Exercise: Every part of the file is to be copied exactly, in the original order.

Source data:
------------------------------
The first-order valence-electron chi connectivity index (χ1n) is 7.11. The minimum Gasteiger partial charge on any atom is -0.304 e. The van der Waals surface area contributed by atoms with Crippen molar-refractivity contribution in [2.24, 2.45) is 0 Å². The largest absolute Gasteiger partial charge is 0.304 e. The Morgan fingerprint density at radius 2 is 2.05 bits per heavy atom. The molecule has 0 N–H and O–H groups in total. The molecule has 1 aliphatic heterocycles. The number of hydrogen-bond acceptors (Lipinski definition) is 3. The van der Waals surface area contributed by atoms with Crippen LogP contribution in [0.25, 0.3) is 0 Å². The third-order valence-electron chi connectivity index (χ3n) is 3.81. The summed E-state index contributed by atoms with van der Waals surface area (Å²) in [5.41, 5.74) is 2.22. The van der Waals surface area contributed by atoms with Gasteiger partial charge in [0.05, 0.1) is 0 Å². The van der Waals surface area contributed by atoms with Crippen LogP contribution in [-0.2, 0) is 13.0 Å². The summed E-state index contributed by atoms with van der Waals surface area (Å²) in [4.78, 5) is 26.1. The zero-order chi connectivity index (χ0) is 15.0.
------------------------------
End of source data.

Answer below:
The first-order valence-electron chi connectivity index (χ1n) is 7.11. The minimum Gasteiger partial charge on any atom is -0.304 e. The van der Waals surface area contributed by atoms with Crippen molar-refractivity contribution in [2.24, 2.45) is 0 Å². The largest absolute Gasteiger partial charge is 0.304 e. The Morgan fingerprint density at radius 2 is 2.05 bits per heavy atom. The molecule has 0 N–H and O–H groups in total. The molecule has 1 aliphatic heterocycles. The number of hydrogen-bond acceptors (Lipinski definition) is 3. The van der Waals surface area contributed by atoms with Crippen LogP contribution in [0.25, 0.3) is 0 Å². The third-order valence-electron chi connectivity index (χ3n) is 3.81. The summed E-state index contributed by atoms with van der Waals surface area (Å²) in [5.41, 5.74) is 2.22. The van der Waals surface area contributed by atoms with Gasteiger partial charge in [0.05, 0.1) is 0 Å². The van der Waals surface area contributed by atoms with Crippen LogP contribution in [-0.2, 0) is 13.0 Å². The summed E-state index contributed by atoms with van der Waals surface area (Å²) in [4.78, 5) is 26.1. The zero-order chi connectivity index (χ0) is 15.0.